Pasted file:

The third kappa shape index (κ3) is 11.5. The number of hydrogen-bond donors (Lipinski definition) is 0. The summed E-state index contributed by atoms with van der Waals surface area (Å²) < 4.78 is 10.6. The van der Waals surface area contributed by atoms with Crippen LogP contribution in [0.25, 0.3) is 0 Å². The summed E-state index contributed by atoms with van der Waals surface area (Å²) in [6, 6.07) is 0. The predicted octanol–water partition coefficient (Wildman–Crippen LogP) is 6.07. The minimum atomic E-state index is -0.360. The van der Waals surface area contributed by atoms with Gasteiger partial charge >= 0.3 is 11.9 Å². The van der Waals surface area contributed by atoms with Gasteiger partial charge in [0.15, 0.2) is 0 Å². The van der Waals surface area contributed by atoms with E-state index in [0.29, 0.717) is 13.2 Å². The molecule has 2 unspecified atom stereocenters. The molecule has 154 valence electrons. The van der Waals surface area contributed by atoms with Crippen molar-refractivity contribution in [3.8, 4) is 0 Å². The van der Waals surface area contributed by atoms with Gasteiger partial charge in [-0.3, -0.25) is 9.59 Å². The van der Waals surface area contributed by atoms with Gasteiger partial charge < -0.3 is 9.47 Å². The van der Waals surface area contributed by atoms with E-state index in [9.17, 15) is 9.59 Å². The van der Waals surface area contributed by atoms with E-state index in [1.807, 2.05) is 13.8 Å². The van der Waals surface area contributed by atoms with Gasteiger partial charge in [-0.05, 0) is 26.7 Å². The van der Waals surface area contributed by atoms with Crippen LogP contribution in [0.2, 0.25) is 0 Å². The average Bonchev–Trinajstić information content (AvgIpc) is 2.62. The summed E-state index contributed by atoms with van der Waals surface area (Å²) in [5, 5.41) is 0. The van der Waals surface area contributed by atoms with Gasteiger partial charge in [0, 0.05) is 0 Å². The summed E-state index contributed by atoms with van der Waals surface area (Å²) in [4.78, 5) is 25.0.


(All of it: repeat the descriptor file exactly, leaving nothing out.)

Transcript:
The third kappa shape index (κ3) is 11.5. The number of hydrogen-bond donors (Lipinski definition) is 0. The summed E-state index contributed by atoms with van der Waals surface area (Å²) < 4.78 is 10.6. The van der Waals surface area contributed by atoms with Crippen LogP contribution in [0.25, 0.3) is 0 Å². The summed E-state index contributed by atoms with van der Waals surface area (Å²) in [6, 6.07) is 0. The predicted octanol–water partition coefficient (Wildman–Crippen LogP) is 6.07. The minimum atomic E-state index is -0.360. The van der Waals surface area contributed by atoms with Gasteiger partial charge >= 0.3 is 11.9 Å². The van der Waals surface area contributed by atoms with Gasteiger partial charge in [0.15, 0.2) is 0 Å². The van der Waals surface area contributed by atoms with E-state index in [0.29, 0.717) is 13.2 Å². The molecule has 2 unspecified atom stereocenters. The molecule has 154 valence electrons. The van der Waals surface area contributed by atoms with Crippen molar-refractivity contribution in [3.8, 4) is 0 Å². The van der Waals surface area contributed by atoms with Gasteiger partial charge in [-0.3, -0.25) is 9.59 Å². The van der Waals surface area contributed by atoms with Gasteiger partial charge < -0.3 is 9.47 Å². The van der Waals surface area contributed by atoms with E-state index in [9.17, 15) is 9.59 Å². The van der Waals surface area contributed by atoms with E-state index in [1.807, 2.05) is 13.8 Å². The van der Waals surface area contributed by atoms with Gasteiger partial charge in [-0.05, 0) is 26.7 Å². The van der Waals surface area contributed by atoms with Crippen LogP contribution in [0.2, 0.25) is 0 Å². The average Bonchev–Trinajstić information content (AvgIpc) is 2.62. The summed E-state index contributed by atoms with van der Waals surface area (Å²) in [5, 5.41) is 0. The van der Waals surface area contributed by atoms with Gasteiger partial charge in [0, 0.05) is 0 Å². The summed E-state index contributed by atoms with van der Waals surface area (Å²) in [4.78, 5) is 25.0.